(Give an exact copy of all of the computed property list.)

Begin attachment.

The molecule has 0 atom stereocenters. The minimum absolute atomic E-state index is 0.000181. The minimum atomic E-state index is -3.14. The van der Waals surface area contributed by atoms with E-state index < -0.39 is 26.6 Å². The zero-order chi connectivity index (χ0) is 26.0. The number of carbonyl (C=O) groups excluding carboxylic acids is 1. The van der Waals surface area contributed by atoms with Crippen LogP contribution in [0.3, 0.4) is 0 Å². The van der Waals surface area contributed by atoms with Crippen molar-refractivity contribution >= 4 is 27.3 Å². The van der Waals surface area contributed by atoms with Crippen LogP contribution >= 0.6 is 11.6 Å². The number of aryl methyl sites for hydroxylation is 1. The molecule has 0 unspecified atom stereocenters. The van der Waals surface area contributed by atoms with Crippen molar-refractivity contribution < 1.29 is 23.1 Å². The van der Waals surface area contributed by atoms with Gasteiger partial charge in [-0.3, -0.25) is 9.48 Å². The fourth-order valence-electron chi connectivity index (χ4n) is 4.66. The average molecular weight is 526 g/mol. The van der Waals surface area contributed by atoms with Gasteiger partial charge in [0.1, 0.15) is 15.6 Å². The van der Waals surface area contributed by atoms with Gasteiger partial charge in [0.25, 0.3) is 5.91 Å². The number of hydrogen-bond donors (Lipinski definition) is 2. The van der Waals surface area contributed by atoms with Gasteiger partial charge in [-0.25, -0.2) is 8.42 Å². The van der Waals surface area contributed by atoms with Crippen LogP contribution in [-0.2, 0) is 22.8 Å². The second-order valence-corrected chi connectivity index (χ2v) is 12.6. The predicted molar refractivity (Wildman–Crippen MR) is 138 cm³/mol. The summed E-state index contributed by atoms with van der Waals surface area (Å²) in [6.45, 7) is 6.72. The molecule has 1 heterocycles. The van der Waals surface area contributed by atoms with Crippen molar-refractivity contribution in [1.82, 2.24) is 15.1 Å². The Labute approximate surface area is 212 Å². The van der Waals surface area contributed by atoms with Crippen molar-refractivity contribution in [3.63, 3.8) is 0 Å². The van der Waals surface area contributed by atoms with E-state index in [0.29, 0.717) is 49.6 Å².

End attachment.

The molecule has 0 atom stereocenters. The minimum absolute atomic E-state index is 0.000181. The minimum atomic E-state index is -3.14. The van der Waals surface area contributed by atoms with E-state index < -0.39 is 26.6 Å². The zero-order chi connectivity index (χ0) is 26.0. The number of carbonyl (C=O) groups excluding carboxylic acids is 1. The van der Waals surface area contributed by atoms with Crippen LogP contribution in [0.3, 0.4) is 0 Å². The van der Waals surface area contributed by atoms with Crippen molar-refractivity contribution >= 4 is 27.3 Å². The van der Waals surface area contributed by atoms with Crippen LogP contribution >= 0.6 is 11.6 Å². The number of aryl methyl sites for hydroxylation is 1. The molecule has 0 unspecified atom stereocenters. The van der Waals surface area contributed by atoms with Crippen molar-refractivity contribution < 1.29 is 23.1 Å². The van der Waals surface area contributed by atoms with Gasteiger partial charge in [-0.3, -0.25) is 9.48 Å². The fourth-order valence-electron chi connectivity index (χ4n) is 4.66. The average molecular weight is 526 g/mol. The van der Waals surface area contributed by atoms with Gasteiger partial charge in [0.1, 0.15) is 15.6 Å². The van der Waals surface area contributed by atoms with Gasteiger partial charge in [0.25, 0.3) is 5.91 Å². The number of hydrogen-bond donors (Lipinski definition) is 2. The van der Waals surface area contributed by atoms with Gasteiger partial charge in [-0.25, -0.2) is 8.42 Å². The van der Waals surface area contributed by atoms with Crippen LogP contribution in [-0.2, 0) is 22.8 Å². The second-order valence-corrected chi connectivity index (χ2v) is 12.6. The predicted molar refractivity (Wildman–Crippen MR) is 138 cm³/mol. The summed E-state index contributed by atoms with van der Waals surface area (Å²) in [6.45, 7) is 6.72. The molecule has 1 heterocycles. The van der Waals surface area contributed by atoms with Crippen molar-refractivity contribution in [1.82, 2.24) is 15.1 Å². The Labute approximate surface area is 212 Å². The van der Waals surface area contributed by atoms with Crippen molar-refractivity contribution in [3.63, 3.8) is 0 Å². The van der Waals surface area contributed by atoms with E-state index in [0.29, 0.717) is 49.6 Å².